Cairo, Egypt – When I began to read Mona Eltahawy’s recent article in Foreign Policy magazine, it drew me back to my senior year at Princeton. As I walked into the lobby of the Woodrow Wilson School, I was taken aback by an art exhibit consisting of large collages of Arab children with guns, mosques in the shape of rockets, and covered women. The images were not only offensive, but also diminished the Arab and Muslim worlds and their people to inherently violent and oppressive entities. When I explained the danger of the stereotypes – that by depicting an entire religion and culture as hateful, it justifies aggression against it and carries with it life or death consequences for the people of the Middle East – I was told by members of the school’s administration that the artist meant no offence and is in fact “sympathetic to the women of your region”.
The artist’s explanation was just as problematic as the paintings. It perpetuated the same stereotype that Eltahawy did when she argued, in essence, that the women of the Arab world are oppressed by their societies due to the barbaric nature of Arab culture and the Islamic religion. Eltahawy’s piece, addressed to a western audience by virtue of its language, does nothing to benefit the women which it discusses. Rather, with its lack of nuance, it invites the Western world to “save” voiceless Arab women from their hateful societies and, by doing so, contributes to a part of the same story woven by US media and academia to justify costly wars in Iraq and Afghanistan.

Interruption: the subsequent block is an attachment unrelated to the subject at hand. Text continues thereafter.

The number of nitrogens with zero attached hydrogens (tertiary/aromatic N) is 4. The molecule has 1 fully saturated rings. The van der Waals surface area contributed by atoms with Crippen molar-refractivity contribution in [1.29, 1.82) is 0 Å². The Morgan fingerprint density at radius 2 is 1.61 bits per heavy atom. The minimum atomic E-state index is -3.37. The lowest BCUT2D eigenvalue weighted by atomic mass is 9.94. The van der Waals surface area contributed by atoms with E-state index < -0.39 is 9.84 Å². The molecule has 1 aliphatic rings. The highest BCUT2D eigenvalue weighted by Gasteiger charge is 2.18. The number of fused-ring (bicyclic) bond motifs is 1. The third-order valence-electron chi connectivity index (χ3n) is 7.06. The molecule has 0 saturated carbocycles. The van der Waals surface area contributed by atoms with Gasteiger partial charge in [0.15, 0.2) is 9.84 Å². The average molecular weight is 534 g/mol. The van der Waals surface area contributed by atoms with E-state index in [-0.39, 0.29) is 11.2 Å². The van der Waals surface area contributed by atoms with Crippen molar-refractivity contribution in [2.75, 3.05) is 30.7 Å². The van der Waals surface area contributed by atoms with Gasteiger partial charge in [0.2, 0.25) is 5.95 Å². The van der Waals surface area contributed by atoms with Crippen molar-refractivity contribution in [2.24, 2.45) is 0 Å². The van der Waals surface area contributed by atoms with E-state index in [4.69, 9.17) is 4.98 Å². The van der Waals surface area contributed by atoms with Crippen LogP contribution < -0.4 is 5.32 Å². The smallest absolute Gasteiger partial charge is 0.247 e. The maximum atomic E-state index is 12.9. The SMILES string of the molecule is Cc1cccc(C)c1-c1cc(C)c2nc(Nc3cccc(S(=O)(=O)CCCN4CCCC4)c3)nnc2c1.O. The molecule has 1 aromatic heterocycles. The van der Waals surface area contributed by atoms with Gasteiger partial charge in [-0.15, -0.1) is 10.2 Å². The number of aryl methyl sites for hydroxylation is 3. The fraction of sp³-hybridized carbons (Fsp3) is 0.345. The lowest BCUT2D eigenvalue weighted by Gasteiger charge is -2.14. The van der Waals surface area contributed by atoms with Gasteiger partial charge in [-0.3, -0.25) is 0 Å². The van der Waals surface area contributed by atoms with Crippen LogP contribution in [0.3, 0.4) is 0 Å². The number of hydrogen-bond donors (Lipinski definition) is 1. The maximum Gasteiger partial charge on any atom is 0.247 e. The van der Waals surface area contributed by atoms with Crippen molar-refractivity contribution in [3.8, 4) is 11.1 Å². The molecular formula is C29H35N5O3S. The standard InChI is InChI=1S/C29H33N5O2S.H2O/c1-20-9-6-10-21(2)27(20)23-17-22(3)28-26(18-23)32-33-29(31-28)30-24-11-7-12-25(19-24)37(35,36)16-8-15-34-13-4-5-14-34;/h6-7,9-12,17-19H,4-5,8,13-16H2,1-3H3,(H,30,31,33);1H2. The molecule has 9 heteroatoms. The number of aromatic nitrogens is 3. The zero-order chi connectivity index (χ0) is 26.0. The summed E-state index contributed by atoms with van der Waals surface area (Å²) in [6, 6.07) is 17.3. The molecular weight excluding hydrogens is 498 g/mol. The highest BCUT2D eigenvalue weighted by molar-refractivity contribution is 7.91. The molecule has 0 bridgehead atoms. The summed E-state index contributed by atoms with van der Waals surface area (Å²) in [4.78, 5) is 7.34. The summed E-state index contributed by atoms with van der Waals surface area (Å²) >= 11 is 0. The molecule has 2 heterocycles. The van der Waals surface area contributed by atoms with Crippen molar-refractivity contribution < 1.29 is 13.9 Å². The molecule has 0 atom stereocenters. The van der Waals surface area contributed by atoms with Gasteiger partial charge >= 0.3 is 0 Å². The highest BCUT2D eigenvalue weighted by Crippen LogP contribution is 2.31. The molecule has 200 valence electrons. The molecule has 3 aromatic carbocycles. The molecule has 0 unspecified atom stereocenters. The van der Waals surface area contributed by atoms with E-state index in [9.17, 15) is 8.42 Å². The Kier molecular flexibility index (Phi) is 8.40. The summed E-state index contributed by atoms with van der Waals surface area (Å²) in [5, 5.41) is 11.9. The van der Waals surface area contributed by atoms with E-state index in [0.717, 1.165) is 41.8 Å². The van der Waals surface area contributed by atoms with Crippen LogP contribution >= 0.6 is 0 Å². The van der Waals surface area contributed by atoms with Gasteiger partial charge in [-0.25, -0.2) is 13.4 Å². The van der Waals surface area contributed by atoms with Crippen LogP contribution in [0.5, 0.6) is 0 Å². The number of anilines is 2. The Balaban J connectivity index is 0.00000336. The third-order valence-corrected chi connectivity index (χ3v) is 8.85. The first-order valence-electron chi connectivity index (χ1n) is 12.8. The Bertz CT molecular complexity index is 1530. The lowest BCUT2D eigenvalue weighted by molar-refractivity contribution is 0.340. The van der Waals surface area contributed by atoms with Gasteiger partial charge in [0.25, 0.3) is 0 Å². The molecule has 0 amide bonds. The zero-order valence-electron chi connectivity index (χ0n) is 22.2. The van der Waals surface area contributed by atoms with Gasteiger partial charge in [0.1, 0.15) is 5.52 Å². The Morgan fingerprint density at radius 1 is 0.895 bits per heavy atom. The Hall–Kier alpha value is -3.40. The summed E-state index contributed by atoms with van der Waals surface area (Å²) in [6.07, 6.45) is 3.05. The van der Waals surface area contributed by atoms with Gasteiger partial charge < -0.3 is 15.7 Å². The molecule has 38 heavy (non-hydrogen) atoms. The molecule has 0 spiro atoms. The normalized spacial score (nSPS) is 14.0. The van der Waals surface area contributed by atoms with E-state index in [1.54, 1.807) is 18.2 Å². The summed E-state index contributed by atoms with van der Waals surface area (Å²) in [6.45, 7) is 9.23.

|The Stream – Women’s rights in the Middle East|
Out of touch
Eltahawy’s argument that a misogynistic culture and religion are at the root of hardships experienced by Arab women is out of touch. It ignores a reality in which many, if not most, women of the region not only take pride in, but derive strength from their varying traditions and beliefs. While Eltahawy does present important statistics on Arab women, they only tell part of the story.